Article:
The Rubush family moved into house in 1915 and remained until the 1930s. William Rubush was a brick mason and contractor and worked on many landmarks and memorials around the city of Indianapolis. His wife, Clara Jenne Rubush, ran the household. Both of the Rubush's were members of the Universalist Church in Oaklandon in northeastern Marion County. They raised five children in the house. Their daughters Zerelda and Ada attended the Hibben Dance School in Irvington in 1921 and Zerelda later sang in the opera The Pirates of Penzance at Butler University on January 11, 1923. Both daughters would become teachers with Zerelda moving to Paris, France. One son, Jack Rubush, became a sheriff in Hancock County, Indiana, while another son, Richard Rubush, worked in a variety of jobs.

Tragedy awashed the Rubush family on May 28, 1923, when their twenty-two-year-old son, Theodore was struck by a train and killed. Theodore had just married Dorothy King and was living at 4001 East Washington Street. He was on his first day of a job delivering the Indianapolis Sunday Star near Julietta, Indiana in eastern Marion County. He had recruited his fifteen-year-old brother-in-law, David King, to drive his auto while he passed out newspapers. As young David was driving the car, it stalled on the Baltimore and Ohio tracks. A new driver, he threw the car into reverse and the auto stalled once again. Theodore was killed instantly while David survived with some terrible injuries. The Rubush's held the funeral in their home at 5014 Orion Avenue. Sadly for the Rubush family, the property abuts the Baltimore and Ohio Railroad so they likely thought of their son daily as the train conductors blew their whistles to announce the train's arrival to Irvington at Emerson Avenue.

The Swain family lived in the home in the early 1940s and then the Thompsons moved into 5014 in 1944. They would remain for several decades. Rodney Thompson worked for Irvington Ice and Coal on South Ritter and eventually worked his way up to managing the facility. The Thompsons raised their children in the cottage on the large lot. More information will be forthcoming on this interesting family.

Each house has its own story to tell. What other tales remain from this one small home on this quiet street? More research is needed not only on this house, but on many others along Orion Avenue.

In the top photo, courtesy of Kathleen Lynch, you can see Louisa Fulwider Coffin, as a passenger in her brother's car. The three women in the backseat of the car, are Louisa's sisters. She was visiting the family in Montgomery County, Indiana near New Richmond when this photo was taken around 1910.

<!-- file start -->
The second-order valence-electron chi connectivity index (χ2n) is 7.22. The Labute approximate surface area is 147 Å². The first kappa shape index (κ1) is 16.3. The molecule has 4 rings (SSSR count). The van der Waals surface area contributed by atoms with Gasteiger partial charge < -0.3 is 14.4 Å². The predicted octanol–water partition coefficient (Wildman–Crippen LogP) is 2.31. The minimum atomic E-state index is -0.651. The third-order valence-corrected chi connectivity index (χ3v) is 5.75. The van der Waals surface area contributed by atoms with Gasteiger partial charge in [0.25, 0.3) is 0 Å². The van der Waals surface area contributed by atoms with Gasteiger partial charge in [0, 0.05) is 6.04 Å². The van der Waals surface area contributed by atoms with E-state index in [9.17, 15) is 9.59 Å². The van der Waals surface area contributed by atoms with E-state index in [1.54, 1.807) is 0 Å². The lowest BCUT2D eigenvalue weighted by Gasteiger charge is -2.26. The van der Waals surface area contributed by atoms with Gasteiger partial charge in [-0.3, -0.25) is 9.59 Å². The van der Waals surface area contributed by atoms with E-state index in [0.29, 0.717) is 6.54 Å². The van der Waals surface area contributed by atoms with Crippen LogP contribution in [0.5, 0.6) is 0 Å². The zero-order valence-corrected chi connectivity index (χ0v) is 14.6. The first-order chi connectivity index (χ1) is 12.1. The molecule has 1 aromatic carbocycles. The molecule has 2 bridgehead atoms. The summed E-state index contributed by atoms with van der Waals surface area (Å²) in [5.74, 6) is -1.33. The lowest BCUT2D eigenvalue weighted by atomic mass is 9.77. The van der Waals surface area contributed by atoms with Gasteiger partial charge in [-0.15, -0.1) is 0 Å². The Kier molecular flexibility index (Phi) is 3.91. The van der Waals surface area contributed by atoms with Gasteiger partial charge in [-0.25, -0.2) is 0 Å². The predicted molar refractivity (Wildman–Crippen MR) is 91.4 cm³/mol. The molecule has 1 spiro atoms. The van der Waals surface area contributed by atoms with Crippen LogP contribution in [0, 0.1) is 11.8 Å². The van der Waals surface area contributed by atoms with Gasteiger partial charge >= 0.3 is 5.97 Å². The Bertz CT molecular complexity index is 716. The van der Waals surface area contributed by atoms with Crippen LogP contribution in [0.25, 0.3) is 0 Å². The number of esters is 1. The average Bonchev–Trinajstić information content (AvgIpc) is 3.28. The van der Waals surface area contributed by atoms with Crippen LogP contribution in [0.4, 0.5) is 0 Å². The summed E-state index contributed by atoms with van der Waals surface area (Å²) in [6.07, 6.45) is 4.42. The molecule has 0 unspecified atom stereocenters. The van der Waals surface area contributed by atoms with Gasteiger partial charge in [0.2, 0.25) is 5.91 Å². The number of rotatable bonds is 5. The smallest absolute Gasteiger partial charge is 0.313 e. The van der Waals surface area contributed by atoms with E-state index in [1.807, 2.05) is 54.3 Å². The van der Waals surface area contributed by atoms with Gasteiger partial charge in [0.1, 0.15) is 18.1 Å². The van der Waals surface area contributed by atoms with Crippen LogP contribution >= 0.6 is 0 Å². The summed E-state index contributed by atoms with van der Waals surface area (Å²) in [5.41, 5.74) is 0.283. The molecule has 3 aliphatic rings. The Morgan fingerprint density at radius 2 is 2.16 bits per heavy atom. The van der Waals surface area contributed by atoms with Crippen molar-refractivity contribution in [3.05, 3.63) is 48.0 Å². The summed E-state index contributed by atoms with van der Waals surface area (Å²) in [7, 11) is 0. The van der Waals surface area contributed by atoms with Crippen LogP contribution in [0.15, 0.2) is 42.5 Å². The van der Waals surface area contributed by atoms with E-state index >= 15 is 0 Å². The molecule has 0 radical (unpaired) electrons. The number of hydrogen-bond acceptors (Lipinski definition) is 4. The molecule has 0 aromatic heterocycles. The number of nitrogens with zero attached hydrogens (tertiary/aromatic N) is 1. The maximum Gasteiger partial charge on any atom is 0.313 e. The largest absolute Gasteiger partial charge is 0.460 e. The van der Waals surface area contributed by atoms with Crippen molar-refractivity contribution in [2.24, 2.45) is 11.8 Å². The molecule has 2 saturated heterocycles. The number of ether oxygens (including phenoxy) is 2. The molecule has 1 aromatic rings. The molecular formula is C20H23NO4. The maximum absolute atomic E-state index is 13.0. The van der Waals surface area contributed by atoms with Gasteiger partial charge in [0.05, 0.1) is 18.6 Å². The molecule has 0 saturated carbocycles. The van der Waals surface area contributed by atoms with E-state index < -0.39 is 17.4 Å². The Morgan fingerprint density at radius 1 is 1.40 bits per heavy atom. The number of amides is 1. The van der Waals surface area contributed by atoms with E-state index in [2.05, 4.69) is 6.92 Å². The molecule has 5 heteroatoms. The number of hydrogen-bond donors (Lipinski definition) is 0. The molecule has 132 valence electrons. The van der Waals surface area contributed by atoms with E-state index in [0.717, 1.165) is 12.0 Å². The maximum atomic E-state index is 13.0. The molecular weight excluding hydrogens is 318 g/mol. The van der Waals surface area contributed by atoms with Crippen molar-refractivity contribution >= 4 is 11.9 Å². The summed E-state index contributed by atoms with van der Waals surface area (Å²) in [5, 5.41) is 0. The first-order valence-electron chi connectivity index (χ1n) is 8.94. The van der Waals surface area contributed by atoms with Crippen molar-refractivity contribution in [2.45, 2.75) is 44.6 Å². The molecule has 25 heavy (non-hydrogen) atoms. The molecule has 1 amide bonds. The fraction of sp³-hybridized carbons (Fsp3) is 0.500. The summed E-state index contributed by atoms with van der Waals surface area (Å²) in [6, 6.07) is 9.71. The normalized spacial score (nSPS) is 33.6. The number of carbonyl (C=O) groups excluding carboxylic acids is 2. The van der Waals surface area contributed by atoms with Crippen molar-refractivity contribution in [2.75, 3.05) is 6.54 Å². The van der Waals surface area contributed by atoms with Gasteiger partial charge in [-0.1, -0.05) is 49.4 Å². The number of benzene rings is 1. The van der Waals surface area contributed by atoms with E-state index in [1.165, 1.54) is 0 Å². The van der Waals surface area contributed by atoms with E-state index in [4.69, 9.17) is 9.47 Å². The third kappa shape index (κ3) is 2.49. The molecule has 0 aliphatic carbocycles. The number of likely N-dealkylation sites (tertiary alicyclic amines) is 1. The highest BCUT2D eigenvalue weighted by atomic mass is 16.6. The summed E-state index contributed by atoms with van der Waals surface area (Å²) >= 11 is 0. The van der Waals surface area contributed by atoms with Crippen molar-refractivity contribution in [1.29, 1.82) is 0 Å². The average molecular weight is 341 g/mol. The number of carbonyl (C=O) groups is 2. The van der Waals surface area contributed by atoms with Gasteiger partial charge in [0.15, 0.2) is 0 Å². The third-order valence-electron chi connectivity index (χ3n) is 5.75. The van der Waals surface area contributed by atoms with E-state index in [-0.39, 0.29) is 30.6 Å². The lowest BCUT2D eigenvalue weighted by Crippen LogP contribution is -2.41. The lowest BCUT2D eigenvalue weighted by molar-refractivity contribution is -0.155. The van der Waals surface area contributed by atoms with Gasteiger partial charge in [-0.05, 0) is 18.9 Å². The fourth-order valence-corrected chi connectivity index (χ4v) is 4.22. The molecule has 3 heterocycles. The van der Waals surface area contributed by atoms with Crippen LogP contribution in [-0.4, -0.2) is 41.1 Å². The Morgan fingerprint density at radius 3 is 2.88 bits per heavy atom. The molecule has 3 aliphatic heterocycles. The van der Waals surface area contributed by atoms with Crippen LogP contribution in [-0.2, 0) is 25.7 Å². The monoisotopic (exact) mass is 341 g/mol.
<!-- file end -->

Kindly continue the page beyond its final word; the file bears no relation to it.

In the second photo, you can see two views of 5014 Orion Avenue. The bottom part of the photo shows the home in 1944 just after the Thompsons planted some evergreen trees. In the top part of the photo, you can see the house in 1950. The trees had started to grow. These photos are courtesy of Sue Thompson.

It is nearly impossible to get a contemporary view of the house in 2012 because the Thompson trees now tower over the home nearly seventy years after these photos were taken, however, you will note that the dwelling has been enlarged.

Friday, March 9, 2012

Lost Irvington--Julian/Layman Villa

In 1952, the wrecking crews began to dismantle one of Irvington's original homes. First built for Jacob Julian, one of the founders of Irvington in 1871, the home passed to the Layman family in 1887. The three-story Second Empire villa was the site of the first wedding in Irvington on February 24, 1875, when Edgar Brown married Martha Julian, the daughter of Jacob Julian. The next day, the house became the site of one of the first crimes in Irvington when a thief entered the home and stole the bride's wedding gown and slippers.

Thirty-five years later on February 15, 1910, the Laymans celebrated the the joyous wedding of their daughter, Katherine to Harvey Elam. The next day, a terrible blizzard paralyzed the city of Indianapolis.

One of the Layman sons helped to develop the Audubon Court Apartments on the southeast corner of East Washington Street and Audubon Road in 1914. Land became highly sought after as developers strove to construct apartment buildings along the National Road.

Entrepreneurs knocked down the house at 29 South Audubon Road in the winter of 1952 to make way for the Saxony Apartment Complex. The new site included 69 apartments and cost about $651,000 to build. Unfortunately, the neighborhood lost several of its crown jewels during this period of history. To view the home in its glory click on the "Julian Family" or "Layman Family" links below.

Thursday, March 8, 2012

Boys Play Near Farmer's Field--1940

Duff Thompson and Bill Wilkins lived in the 6100 block of Dewey Avenue in 1940. The boys had plenty of room to play as Dewey Avenue dead-ended into a field east of the neighborhood. Most of the folks who lived in that block rented or owned small bungalows built in the 1920s. In this photo, you can see the two boys and the wide open space behind them. After World War II, a developer built several small brick homes on the open land. This historic image is courtesy of Sue Thompson.

Tuesday, March 6, 2012

Staggering Loss--5400 block of East Washington St.

Nothing is more staggering than to see what Irvington has lost in the way of its historic commercial corridor. This photo, taken in 1950 for an Indianapolis newspaper, depicts a vibrant street. Every structure in this photo with the exception of the the brick building barely visible at the end of the row is now gone. East Washington Street became a victim of the mass exodus of businesses out of the Irvington and towards Shadeland Avenue and beyond. This trend began in the 1960s and continued unabated until 2000. Residents also fled the neighborhood for greener pastures.